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Yellowknife physicians vie for presidency
of national medical organization
Northern News Services
Published Wednesday, February 23, 2011
With more than 50 years in medicine between them, both in Yellowknife and in smaller communities, Dr. David King and Dr. Anna Reid are in the running for the position. After being open for six weeks, voting by members of the NWT Medical Association ends on Thursday, Feb. 24, but the nominee does not officially take on the position until the CMA's annual conference in St. John's, NL, this August.
The presidency of the national association rotates around the different provinces and territories based on population. The Yukon had the presidency once in 1998, but more often the position falls in provinces such as Ontario, with a medical association population of around 29,000. The NWT Medical Association has 60 members.
The NWT offers a different perspective on some medical issues, said Reid.
"The issues are similar but some are quite unique," said Reid, whose two-year term position as president of the NWT Medical Association came to an end earlier this month.
"Aboriginal health outcomes are by far the worst in the country for many, many diseases, mental health, addictions, those sorts of things and so I think it will be good to have a voice that really highlights those issues in a way that hasn't been highlighted before."
Reid said she sees there are a number of problems in the health care system that cannot be fixed through individual patient interactions and must be dealt with on a national level. Both Reid and King are eager to be at the table to tackle the deficiencies in the medical system.
"Absolutely I want to be a part of the discussion that informs the difficult decisions that are to be made," said King, who has held a seat on the CMA board's executive committee in the past.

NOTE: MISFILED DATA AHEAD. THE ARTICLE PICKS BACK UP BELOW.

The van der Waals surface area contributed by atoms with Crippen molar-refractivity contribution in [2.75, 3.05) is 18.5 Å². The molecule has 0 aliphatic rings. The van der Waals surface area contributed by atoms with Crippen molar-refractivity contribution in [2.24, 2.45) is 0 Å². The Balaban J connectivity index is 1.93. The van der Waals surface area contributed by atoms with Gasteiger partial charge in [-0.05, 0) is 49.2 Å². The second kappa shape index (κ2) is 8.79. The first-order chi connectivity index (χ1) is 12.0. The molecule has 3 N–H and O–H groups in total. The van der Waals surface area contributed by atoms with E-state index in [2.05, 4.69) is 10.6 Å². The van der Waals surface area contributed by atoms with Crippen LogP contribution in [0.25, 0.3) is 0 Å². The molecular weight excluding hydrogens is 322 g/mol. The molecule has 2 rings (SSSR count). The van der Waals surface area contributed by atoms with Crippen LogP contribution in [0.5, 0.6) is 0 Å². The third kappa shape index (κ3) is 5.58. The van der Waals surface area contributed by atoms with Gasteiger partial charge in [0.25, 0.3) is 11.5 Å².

"I'm keenly interested on the issues that are on the table. Having been practising for 30 years, our health care system - although touted to be one of the best in the world - has some weaknesses and some big issues and challenges facing it that need to be addressed," he said. Some national issues he sees are access to care, funding sustainability and the equitable access to medical services.
The position asks for a three-year commitment - one year served as president-elect, one year as president and then a year as past president.
As well, the Canadian Health Accord is due to expire in 2014, giving the successful candidate a seat at the table when the federal-provincial-territorial health care accord - a 10-year agreement - comes up for resigning.
"That's the biggie that the federal and provincial and territorial health ministers sign, with respect to funding agreements," said King.
Reid said the CMA is attempting to communicate with politicians about how to change aspects of the health care system.
"We're interested in lobbying for more long-term care, community care initiatives," said Reid.
He said the system right now is very focused on hospitals rather than the whole continuum of care, which extends past the patient's hospital stay.
"It's actually a really important time in the next two or three years, politically - trying to influence the politicians on how and where they put their money," said Reid.